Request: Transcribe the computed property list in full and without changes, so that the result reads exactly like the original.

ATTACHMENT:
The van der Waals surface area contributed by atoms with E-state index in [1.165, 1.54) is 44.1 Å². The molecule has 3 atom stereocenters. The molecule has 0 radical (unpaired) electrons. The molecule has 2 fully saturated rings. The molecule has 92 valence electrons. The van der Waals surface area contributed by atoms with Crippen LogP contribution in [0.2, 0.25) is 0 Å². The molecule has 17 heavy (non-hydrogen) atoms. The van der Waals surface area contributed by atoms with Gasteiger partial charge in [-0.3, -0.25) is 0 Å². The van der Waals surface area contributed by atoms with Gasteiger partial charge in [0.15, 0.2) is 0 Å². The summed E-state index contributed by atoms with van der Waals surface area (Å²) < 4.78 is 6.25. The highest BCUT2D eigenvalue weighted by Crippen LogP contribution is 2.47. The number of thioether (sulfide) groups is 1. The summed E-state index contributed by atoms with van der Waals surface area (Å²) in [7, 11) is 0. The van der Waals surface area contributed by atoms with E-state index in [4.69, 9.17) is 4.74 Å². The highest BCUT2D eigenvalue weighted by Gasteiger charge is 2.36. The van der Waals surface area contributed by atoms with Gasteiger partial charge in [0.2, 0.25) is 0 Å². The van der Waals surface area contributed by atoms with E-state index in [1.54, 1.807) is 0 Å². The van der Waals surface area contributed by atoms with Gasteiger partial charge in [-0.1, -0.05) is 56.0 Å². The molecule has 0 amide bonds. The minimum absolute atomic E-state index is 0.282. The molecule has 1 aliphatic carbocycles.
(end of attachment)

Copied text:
The van der Waals surface area contributed by atoms with E-state index in [1.165, 1.54) is 44.1 Å². The molecule has 3 atom stereocenters. The molecule has 0 radical (unpaired) electrons. The molecule has 2 fully saturated rings. The molecule has 92 valence electrons. The van der Waals surface area contributed by atoms with Crippen LogP contribution in [0.2, 0.25) is 0 Å². The molecule has 17 heavy (non-hydrogen) atoms. The van der Waals surface area contributed by atoms with Gasteiger partial charge in [-0.3, -0.25) is 0 Å². The van der Waals surface area contributed by atoms with Gasteiger partial charge in [0.15, 0.2) is 0 Å². The summed E-state index contributed by atoms with van der Waals surface area (Å²) < 4.78 is 6.25. The highest BCUT2D eigenvalue weighted by Crippen LogP contribution is 2.47. The number of thioether (sulfide) groups is 1. The summed E-state index contributed by atoms with van der Waals surface area (Å²) in [7, 11) is 0. The van der Waals surface area contributed by atoms with E-state index in [4.69, 9.17) is 4.74 Å². The highest BCUT2D eigenvalue weighted by Gasteiger charge is 2.36. The van der Waals surface area contributed by atoms with Gasteiger partial charge in [0.2, 0.25) is 0 Å². The van der Waals surface area contributed by atoms with E-state index in [1.54, 1.807) is 0 Å². The van der Waals surface area contributed by atoms with Gasteiger partial charge in [-0.1, -0.05) is 56.0 Å². The molecule has 0 amide bonds. The minimum absolute atomic E-state index is 0.282. The molecule has 1 aliphatic carbocycles.